27. Golembiowska, K.; Jurczak, A.; Kaminska, K.; Noworyta-Sokolowska, K.; Gorska, A. Effect of some psychoactive drugs used as ‘legal highs’ on brain neurotransmitters. Neurotox. Res. 2016, 29, 394–407. [Google Scholar] [CrossRef][Green Version]
  28. Zawilska, J.B.; Wojcieszak, J. Designer cathinones—An emerging class of novel recreational drugs. Forensic Sci. Int. 2013, 231, 42–53. [Google Scholar] [CrossRef]
  29. Morikawa, H.; Paladini, C.A. Dynamic regulation of midbrain dopamine neuron activity: Intrinsic, synaptic, and plasticity mechanisms. Neuroscience 2011, 198, 95–111. [Google Scholar] [CrossRef][Green Version]
  30. Hoffmann, C.; Leitz, M.; Oberdorf-Maass, S.; Lohse, M.; Klotz, K.N. Comparative pharmacology of human β-adrenergic receptor subtypes—characterization of stably transfected receptors in CHO cells. Naunyn Schmiedeberg Arch. Pharmacol. 2004, 369, 151–159. [Google Scholar] [CrossRef]
  31. Bicego, K.C.; Barros, R.C.; Branco, L.G. Physiology of temperature regulation: Comparative aspects. Comp. Biochem. Physiol. Part A Mol. Integr. Physiol. 2007, 147, 616–639. [Google Scholar] [CrossRef]
  32. Rodríguez-Cuenca, S.; Pujol, E.; Justo, R.; Frontera, M.; Oliver, J.; Gianotti, M.; Roca, P. Sex-dependent thermogenesis. Differences in mitochondrial morphology and function, and adrenergic response in bat. J. Biol. Chem. 2002, 277, 42958–42963. [Google Scholar] [CrossRef] [PubMed][Green Version]
  33. Coman, O.A.; Paunescu, H.; Ghita, I.; Coman, L.; Badararu, A.; Fulga, I. Beta 3 adrenergic receptors: Molecular, histological, functional and pharmacological approaches. Rom. J. Morphol. Embryol. 2009, 50, 169–179. [Google Scholar] [PubMed]
  34. Paulo, E.; Wu, D.; Wang, Y.; Zhang, Y.; Wu, Y.; Swaney, D.L.; Soucheray, M.; Jimenez-Morales, D.; Chawla, A.; Krogan, N.J. Sympathetic inputs regulate adaptive thermogenesis in brown adipose tissue through cAMP-Salt inducible kinase axis. Sci. Rep. 2018, 8, 11001. [Google Scholar] [CrossRef] [PubMed]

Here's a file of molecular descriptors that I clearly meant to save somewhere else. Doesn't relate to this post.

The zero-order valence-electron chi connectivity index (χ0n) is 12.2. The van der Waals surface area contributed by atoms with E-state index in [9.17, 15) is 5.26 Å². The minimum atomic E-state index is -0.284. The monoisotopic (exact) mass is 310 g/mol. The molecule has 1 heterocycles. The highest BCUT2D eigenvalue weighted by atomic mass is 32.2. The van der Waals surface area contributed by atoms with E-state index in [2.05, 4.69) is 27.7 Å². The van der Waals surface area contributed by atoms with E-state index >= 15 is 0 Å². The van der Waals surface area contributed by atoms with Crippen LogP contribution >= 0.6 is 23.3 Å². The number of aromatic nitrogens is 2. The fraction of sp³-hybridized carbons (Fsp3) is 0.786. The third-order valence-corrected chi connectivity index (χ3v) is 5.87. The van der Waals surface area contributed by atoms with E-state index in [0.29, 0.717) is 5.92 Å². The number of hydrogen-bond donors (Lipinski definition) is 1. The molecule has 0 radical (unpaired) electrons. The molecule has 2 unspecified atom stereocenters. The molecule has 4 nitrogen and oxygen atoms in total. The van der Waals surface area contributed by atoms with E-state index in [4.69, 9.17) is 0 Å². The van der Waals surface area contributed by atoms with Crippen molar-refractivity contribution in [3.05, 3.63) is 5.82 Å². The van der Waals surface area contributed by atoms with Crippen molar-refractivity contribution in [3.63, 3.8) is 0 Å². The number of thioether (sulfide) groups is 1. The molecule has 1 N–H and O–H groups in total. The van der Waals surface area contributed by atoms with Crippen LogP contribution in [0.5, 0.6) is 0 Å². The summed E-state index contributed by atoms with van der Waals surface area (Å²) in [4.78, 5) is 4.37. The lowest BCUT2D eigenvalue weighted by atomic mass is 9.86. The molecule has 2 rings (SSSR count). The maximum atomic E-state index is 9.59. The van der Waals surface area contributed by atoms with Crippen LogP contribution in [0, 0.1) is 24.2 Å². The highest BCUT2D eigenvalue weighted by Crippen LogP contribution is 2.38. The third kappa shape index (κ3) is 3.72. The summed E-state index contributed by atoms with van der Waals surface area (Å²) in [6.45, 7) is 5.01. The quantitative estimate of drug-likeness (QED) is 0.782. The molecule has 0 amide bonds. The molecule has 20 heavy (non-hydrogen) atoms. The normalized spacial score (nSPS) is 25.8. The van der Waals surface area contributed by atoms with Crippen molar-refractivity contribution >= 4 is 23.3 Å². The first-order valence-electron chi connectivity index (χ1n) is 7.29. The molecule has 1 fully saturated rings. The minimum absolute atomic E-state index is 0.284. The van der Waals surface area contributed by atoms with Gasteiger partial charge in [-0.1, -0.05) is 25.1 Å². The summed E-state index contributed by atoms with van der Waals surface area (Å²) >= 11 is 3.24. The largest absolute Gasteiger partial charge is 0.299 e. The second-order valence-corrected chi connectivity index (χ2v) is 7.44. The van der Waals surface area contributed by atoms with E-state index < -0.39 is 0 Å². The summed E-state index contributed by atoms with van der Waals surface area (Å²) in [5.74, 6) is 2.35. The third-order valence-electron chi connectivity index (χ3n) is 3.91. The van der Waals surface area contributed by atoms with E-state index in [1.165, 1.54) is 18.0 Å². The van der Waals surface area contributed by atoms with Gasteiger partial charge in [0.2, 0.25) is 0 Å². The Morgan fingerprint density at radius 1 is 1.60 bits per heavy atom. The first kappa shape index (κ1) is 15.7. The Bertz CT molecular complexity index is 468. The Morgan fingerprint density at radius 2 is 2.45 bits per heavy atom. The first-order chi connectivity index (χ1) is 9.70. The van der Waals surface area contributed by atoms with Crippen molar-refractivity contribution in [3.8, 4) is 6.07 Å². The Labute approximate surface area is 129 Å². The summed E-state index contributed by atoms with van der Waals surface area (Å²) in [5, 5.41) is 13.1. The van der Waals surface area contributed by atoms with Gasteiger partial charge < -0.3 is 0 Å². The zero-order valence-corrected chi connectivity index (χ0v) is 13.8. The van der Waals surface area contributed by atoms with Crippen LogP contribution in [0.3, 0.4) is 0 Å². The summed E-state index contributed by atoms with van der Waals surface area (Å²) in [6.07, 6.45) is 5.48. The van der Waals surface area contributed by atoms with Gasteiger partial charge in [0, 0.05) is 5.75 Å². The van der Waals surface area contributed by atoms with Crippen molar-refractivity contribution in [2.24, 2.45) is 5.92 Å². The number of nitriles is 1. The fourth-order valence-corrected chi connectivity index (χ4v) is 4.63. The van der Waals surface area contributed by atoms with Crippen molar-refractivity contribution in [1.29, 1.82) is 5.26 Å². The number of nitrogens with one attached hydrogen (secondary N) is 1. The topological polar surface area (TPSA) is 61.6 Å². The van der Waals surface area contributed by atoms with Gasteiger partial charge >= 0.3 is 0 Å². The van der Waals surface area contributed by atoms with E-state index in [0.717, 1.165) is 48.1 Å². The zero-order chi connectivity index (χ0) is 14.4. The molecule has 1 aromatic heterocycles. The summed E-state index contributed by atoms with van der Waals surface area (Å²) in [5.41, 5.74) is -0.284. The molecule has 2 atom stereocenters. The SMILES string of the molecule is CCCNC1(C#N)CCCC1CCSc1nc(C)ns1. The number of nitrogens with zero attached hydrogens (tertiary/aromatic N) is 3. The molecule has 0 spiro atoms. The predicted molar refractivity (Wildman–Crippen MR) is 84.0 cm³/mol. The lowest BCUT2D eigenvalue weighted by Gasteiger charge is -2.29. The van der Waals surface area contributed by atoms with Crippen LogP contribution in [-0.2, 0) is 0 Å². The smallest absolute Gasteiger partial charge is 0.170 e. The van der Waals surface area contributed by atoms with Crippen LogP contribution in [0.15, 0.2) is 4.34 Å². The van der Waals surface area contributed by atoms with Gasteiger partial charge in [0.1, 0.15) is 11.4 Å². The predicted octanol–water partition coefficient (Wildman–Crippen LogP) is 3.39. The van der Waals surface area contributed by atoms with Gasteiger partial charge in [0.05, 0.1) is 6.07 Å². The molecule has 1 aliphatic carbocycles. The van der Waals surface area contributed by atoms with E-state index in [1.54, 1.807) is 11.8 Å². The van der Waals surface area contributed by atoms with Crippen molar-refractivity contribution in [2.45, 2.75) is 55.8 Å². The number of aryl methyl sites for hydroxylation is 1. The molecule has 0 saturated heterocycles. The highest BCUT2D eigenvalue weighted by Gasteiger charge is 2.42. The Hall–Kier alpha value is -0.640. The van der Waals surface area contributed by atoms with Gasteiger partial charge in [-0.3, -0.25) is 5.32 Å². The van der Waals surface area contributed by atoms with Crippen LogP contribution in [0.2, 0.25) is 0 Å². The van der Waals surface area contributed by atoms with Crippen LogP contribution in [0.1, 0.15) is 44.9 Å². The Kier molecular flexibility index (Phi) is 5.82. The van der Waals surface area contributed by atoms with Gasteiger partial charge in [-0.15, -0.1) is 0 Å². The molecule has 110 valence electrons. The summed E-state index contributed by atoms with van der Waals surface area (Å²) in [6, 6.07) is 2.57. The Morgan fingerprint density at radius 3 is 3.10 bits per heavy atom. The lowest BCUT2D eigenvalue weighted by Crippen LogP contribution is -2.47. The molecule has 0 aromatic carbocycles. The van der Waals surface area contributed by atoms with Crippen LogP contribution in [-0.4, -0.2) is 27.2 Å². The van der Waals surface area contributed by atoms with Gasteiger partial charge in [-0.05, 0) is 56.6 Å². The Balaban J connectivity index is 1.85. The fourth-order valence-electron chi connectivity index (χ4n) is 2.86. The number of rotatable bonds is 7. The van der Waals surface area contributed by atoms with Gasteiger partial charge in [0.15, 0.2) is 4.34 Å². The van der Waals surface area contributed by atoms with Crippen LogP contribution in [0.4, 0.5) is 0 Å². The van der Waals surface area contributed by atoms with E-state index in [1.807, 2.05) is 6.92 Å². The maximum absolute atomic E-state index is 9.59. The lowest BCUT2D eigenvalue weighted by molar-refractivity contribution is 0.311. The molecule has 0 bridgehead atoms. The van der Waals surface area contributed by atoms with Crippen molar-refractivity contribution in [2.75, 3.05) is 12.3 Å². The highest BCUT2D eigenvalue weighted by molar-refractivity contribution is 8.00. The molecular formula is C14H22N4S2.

35. Volpi-Abadie, J.; Kaye, A.M.; Kaye, A.D. Serotonin syndrome. Ochsner J. 2013, 13, 533–540. [Google Scholar]
  36. Quinn, S.T.; Guiry, P.J.; Schwab, T.; Keenan, A.K.; McBean, G.J. Blockade of noradrenaline transport abolishes 4-methylthioamphetamine-induced contraction of the rat aorta in vitro. Auton Autacoid Pharmacol. 2006, 26, 335–344. [Google Scholar] [CrossRef]
  37. Xu, L.; Chen, L.Y. Identification of a new allosteric binding site for cocaine in dopamine transporter. J. Chem. Inf. Model 2020, 60, 3958–3968. [Google Scholar] [CrossRef]
  38. Cruz, G.; Riquelme, R.; Espinosa, P.; Jara, P.; Dagnino-Subiabre, A.; Renard, G.M.; Sotomayor-Zarate, R. Neonatal exposure to estradiol valerate increases dopamine content in nigrostriatal pathway during adulthood in the rat. Horm. Metab. Res. Horm. Stoffwechs. Horm. Metab. 2014, 46, 322–327. [Google Scholar] [CrossRef][Green Version]
  39. Dib, T.; Martinez-Pinto, J.; Reyes-Parada, M.; Torres, G.E.; Sotomayor-Zarate, R. Neonatal programming with testosterone propionate reduces dopamine transporter expression in nucleus accumbens and methylphenidate-induced locomotor activity in adult female rats. Behav. Brain Res. 2018, 346, 80–85. [Google Scholar] [CrossRef]
  40. Bonansco, C.; Martinez-Pinto, J.; Silva, R.A.; Velasquez, V.B.; Martorell, A.; Selva, M.V.; Espinosa, P.; Moya, P.R.; Cruz, G.; Andres, M.E.; et al. Neonatal exposure to oestradiol increases dopaminergic transmission in nucleus accumbens and morphine-induced conditioned place preference in adult female rats. J. Neuroendocrinol. 2018, 30, e12574. [Google Scholar] [CrossRef]